I was in the U.S. only for about six months when I first encountered St.Patrick’s Day celebration. I was working in a restaurant that served green beer on March 17th and featured enormous shamrocks all over its walls. The customers shouted botched Gallic to one another and inhaled the bowls filled with corned beef, cabbage, and potatoes.
My husband picked me up and took me to an Irish pub, where we met his friends and family, all brandishing the bottles of Irish brew and shots of Jameson’s whiskey, sparkly shamrocks plastered on their cheeks. I married into an Irish family that still clung to its roots, which date all the way to the Mayflower. Were there any Irish on board the Mayflower? I’d say no.
My ex-husband’s ancestors have the lineage better than the Vanderbilts. Peregrine White was the first English baby born in the new land, while the ship was anchored at Cape Cod. There is a thick, leather-bound genealogy book that lists hundreds of names which came after him. I heard that at some point in history the White family was pretty affluent. My ex-husband’s great-ancestor must have been the ubiquitous black sheep part of the tribe, prone to gambling and drinking, destined to squander the inheritance. Which he did, leaving the legacy of laissez-faire hedonism to his posterity.
Did the great-grandpa meet a ginger-haired Irish lass who took him dancing, when he was supposed to pray? Did he surrender his prudish upbringing to the altar of unlimited joie de vivre? I don’t assume we will ever find out, but this wing of the family was defiantly Irish, slightly catholic (relative to the relative), and very much steeped in every aspect of hedonism.
There are some historians trying to connect ancient Celts with the ancient southern Slavs, especially the Serbs, claiming that originally they were all one big tribe. Something prompted one part of the group to separate and settle on the Emerald Isles.
I don’t know if I buy into this theory, but I have some very fond memories of this Irish-American family, their self-deprecating humor, gregariousness, refusal to grow up, and great attraction to sin. I chose to leave and therefore I am only connected to them through my oldest daughter, who is the keeper of the family tree; but each St. Patrick’s Day I remember them decked in bright green with silly hats on, loud and ebullient, raising foaming mugs of beer and toasting one another, “Sláinte!”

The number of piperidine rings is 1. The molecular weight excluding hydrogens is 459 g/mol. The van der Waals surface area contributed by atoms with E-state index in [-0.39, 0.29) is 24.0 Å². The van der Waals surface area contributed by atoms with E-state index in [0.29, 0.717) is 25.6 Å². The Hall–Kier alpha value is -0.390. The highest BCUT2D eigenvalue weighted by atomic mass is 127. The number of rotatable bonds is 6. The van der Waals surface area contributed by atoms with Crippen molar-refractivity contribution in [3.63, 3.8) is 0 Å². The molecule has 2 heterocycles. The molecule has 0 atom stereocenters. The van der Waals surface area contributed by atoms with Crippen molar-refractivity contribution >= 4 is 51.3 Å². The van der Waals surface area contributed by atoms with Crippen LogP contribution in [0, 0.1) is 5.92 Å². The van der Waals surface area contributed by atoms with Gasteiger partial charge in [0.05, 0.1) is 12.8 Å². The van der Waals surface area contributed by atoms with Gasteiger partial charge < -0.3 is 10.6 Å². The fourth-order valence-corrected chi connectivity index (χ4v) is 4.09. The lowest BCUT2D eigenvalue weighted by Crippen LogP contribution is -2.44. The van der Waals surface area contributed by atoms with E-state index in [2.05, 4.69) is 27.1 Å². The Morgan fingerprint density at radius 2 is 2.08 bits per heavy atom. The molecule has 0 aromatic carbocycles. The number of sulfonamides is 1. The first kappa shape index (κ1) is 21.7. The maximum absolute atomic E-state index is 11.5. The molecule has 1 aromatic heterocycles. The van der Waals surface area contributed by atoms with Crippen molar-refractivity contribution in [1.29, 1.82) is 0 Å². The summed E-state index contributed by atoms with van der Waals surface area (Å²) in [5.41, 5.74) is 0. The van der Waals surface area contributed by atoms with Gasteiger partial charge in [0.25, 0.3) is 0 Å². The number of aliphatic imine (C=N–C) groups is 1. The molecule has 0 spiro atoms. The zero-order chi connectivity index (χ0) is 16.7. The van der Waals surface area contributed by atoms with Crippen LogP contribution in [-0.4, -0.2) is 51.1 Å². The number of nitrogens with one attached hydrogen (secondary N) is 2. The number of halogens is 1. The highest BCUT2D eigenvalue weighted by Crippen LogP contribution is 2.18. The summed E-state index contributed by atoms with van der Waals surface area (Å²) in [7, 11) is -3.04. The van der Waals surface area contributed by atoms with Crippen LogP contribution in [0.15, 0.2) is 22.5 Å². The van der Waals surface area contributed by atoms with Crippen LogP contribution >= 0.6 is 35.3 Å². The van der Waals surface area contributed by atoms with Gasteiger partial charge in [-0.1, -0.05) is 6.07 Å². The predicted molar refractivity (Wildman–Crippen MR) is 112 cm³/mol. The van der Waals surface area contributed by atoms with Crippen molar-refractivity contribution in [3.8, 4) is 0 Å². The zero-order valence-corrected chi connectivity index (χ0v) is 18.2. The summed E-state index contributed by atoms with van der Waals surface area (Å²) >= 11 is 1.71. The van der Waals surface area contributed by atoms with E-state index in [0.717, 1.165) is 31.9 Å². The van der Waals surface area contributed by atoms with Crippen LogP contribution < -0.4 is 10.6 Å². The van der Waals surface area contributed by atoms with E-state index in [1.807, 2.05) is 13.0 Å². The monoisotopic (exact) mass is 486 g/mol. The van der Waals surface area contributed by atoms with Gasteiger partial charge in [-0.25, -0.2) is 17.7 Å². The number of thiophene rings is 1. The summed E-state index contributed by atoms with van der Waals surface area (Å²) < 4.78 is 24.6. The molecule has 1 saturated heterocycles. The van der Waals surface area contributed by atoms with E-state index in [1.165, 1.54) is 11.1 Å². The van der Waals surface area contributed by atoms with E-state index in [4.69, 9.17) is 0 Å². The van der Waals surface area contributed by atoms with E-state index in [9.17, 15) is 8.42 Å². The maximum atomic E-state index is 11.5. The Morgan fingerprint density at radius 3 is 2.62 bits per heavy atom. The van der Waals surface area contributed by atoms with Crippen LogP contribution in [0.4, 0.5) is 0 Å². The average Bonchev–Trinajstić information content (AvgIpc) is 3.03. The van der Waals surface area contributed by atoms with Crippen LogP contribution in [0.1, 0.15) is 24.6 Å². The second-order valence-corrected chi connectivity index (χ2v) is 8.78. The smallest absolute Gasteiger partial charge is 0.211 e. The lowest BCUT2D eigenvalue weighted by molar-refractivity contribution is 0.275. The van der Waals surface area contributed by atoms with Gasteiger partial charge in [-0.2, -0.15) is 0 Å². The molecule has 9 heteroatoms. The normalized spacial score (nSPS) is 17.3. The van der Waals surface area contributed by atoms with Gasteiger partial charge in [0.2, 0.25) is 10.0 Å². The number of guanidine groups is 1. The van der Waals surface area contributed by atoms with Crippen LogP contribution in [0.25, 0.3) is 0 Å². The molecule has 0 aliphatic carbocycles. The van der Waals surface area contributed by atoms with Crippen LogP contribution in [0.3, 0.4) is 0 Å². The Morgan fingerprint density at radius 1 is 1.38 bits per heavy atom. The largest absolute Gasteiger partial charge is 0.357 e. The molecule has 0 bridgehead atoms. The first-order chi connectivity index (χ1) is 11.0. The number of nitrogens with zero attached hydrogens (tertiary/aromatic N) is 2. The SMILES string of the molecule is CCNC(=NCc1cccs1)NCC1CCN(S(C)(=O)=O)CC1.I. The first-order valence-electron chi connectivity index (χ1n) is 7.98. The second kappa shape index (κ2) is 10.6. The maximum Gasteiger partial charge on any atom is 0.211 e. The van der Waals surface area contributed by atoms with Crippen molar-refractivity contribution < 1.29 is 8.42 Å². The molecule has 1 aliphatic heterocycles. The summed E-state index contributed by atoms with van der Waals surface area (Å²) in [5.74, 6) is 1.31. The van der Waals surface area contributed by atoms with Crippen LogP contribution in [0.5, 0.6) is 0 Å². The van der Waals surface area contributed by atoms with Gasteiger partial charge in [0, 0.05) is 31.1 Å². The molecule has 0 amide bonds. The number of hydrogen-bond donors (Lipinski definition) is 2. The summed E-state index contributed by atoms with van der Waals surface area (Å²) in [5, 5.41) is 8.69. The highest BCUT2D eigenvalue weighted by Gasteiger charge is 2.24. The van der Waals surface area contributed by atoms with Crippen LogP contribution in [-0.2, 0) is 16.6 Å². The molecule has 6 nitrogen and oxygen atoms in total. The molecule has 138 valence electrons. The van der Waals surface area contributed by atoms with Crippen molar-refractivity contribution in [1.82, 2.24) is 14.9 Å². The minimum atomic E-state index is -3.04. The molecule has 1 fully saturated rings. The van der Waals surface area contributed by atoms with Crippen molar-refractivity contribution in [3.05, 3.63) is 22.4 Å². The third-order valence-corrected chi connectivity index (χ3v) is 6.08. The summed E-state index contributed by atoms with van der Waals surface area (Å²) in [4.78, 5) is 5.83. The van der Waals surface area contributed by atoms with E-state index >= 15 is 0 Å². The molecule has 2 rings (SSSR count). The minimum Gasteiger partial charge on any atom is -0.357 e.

- 1 lb potatoes (I used baby potatoes from Melissa’s Produce)
- 1 tsp salt
- 2 Tbsp bacon grease or butter
- 1 bunch kale or Swiss chard, rinsed and cut into pieces (1/4 head of cabbage or Savoy cabbage) – I used baby kale sprouts from Melissa’s Produce
- 1 leek, white and pale green parts only, halved and cut into semi-circles
- 1 cup milk
- 1 tsp salt
- ¼ tsp freshly ground pepper
- Place the unpeeled potatoes in a heavy pot.
- Cover with cold water.
- Add salt.
- Heat until it starts to boil.
- Turn the heat down to medium and cook until fork-tender, about 15 minutes.
- Remove potatoes from the pot.
- Add butter or bacon grease to the pot and heat on medium temperature.
- Add the greens and saute until slightly softened, 3-4 minutes.
- Add the leeks and continue cooking for another 2-3 minutes.
- Add the potatoes and smash them with a fork so that there are no big lumps.
- Add the milk and place the pot back on the stove.
- Stir for another minute or two until creamy and combined.
- Add salt and pepper and serve immediately.
Thank you, Melissa’s Produce for a magnificent box of goodies!
Some fun facts about St. Patrick’s Day:
1. St. Patrick was not Irish. He was born in Rome, kidnapped as a child by Irish pirates, and brought to Ireland where he herded sheep before managing to escape.
2. St. Patrick was depicted wearing blue, rather than green.
3. Symbol of Ireland is not the shamrock, but the harp.
4. There are more Irish living in the U.S. than in Ireland (especially if we include eveyone who boasts Irish ancestry).
5. Until 1970, St. Patrick’s Day was a religious holiday and all the pubs were closed. Beer started flowing freely only when it was converted into a national holiday.
6. Your chances of finding a four-leaf clover are 1 in 10,000.
If you’d like to learn to pronounce sláinte (which means “health” in Gaellic), click here.